The Dutch aerospace firm Fokker Services B.V. violated the Iranian Transactions and Sanctions Regulations and Sudanese Sanctions Regulations by exporting aircraft spare parts to Iranian customers that it either procured or had repaired in the United States specifically to fill an Iranian customer order. The U.S. Treasury has fined Fokker Services $21 million for the violations but a Federal Judge may not accept the settlement, as it appears too little. The Treasury said that the potential penalty could have been up to $51 million, based on the 1,150 specific sanctions violations between 2005 and 2010.
U.S District Judge Richard Leon told lawyers for the company and the government at a court hearing today in Washington that they may have made “too good a deal” and that he will make up his mind within weeks whether to take the unusual step of rejecting it.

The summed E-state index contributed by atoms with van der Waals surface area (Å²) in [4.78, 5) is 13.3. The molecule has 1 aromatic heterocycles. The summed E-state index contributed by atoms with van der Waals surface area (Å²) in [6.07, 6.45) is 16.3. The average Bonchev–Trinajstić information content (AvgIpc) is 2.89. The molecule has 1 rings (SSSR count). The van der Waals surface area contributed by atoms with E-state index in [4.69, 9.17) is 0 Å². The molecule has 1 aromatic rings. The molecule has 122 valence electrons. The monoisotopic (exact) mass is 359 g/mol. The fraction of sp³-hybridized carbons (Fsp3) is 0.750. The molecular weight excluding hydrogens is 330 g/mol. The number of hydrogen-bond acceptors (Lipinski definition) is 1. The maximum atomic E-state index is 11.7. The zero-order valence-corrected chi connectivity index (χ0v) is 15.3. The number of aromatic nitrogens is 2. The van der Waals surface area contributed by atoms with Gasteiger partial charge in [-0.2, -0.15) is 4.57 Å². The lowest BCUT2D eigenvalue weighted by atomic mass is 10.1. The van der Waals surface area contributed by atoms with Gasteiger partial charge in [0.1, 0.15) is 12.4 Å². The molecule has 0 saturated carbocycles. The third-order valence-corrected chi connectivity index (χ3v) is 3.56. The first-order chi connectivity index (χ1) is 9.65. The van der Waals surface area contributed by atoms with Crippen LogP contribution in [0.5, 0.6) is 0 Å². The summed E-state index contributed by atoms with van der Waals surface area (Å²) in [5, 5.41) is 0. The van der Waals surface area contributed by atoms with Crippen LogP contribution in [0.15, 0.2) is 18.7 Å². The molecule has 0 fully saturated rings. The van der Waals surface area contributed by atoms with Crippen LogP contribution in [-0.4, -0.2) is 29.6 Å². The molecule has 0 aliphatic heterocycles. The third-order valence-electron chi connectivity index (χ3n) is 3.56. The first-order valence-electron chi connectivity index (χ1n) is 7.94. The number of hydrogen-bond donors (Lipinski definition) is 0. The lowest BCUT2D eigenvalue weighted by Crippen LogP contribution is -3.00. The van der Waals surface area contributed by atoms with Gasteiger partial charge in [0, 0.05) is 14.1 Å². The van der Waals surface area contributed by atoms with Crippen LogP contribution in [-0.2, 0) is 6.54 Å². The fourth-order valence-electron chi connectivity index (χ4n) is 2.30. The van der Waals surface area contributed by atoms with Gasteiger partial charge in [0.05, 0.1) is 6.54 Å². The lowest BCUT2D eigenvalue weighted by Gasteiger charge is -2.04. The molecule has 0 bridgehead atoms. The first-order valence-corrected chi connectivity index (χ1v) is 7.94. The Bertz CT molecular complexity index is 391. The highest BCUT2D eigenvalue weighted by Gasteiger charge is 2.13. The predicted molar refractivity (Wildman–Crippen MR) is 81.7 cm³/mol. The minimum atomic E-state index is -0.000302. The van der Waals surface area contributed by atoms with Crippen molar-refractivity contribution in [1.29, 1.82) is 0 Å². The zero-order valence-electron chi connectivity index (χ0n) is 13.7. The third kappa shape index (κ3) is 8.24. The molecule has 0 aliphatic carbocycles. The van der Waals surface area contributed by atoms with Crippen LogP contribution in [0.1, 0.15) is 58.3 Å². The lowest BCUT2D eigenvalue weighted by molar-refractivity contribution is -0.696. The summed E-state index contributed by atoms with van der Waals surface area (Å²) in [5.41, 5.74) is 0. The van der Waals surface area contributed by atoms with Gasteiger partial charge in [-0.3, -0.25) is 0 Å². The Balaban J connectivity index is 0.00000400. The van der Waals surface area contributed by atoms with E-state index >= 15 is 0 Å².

At a July hearing, Leon said that he had misgivings about the size of the penalties that were part of the deferred prosecution agreement and the lack of charges against individuals. The judge also said he was troubled by the news report.
Leon said today that rejection of the accord would be “novel” and he wasn’t aware of other instances where a federal judge had made a similar decision regarding a deferred-prosecution agreement. Such agreements have sometimes faced public criticism over claims of being too lenient.
The case is U.S. v. Fokker Services BV, 1:14-cr-00121, U.S. District Court, District of Columbia (Washington).
Jeffrey Newman represents whistleblowers